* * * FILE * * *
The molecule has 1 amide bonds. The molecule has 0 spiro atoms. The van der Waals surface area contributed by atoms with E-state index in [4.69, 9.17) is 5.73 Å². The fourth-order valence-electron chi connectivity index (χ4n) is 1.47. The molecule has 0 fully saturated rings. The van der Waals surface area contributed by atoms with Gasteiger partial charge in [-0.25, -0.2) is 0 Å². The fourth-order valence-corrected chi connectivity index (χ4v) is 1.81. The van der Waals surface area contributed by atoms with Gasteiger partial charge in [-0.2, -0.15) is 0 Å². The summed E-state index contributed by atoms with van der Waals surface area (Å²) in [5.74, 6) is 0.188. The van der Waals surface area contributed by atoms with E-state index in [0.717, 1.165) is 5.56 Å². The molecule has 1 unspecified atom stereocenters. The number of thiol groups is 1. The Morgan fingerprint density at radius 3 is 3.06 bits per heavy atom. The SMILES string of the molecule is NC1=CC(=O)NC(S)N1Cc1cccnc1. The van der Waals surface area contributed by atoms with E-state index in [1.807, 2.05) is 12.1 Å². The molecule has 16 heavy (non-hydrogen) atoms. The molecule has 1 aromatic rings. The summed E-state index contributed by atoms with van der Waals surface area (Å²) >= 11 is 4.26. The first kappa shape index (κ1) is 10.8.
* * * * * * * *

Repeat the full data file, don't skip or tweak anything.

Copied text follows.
The molecule has 1 amide bonds. The molecule has 0 spiro atoms. The van der Waals surface area contributed by atoms with E-state index in [4.69, 9.17) is 5.73 Å². The fourth-order valence-electron chi connectivity index (χ4n) is 1.47. The molecule has 0 fully saturated rings. The van der Waals surface area contributed by atoms with Gasteiger partial charge in [-0.25, -0.2) is 0 Å². The fourth-order valence-corrected chi connectivity index (χ4v) is 1.81. The van der Waals surface area contributed by atoms with Gasteiger partial charge in [-0.2, -0.15) is 0 Å². The summed E-state index contributed by atoms with van der Waals surface area (Å²) in [5.74, 6) is 0.188. The van der Waals surface area contributed by atoms with E-state index in [0.717, 1.165) is 5.56 Å². The molecule has 1 unspecified atom stereocenters. The number of thiol groups is 1. The Morgan fingerprint density at radius 3 is 3.06 bits per heavy atom. The SMILES string of the molecule is NC1=CC(=O)NC(S)N1Cc1cccnc1. The van der Waals surface area contributed by atoms with E-state index in [1.807, 2.05) is 12.1 Å². The molecule has 16 heavy (non-hydrogen) atoms. The molecule has 1 aromatic rings. The summed E-state index contributed by atoms with van der Waals surface area (Å²) >= 11 is 4.26. The first kappa shape index (κ1) is 10.8.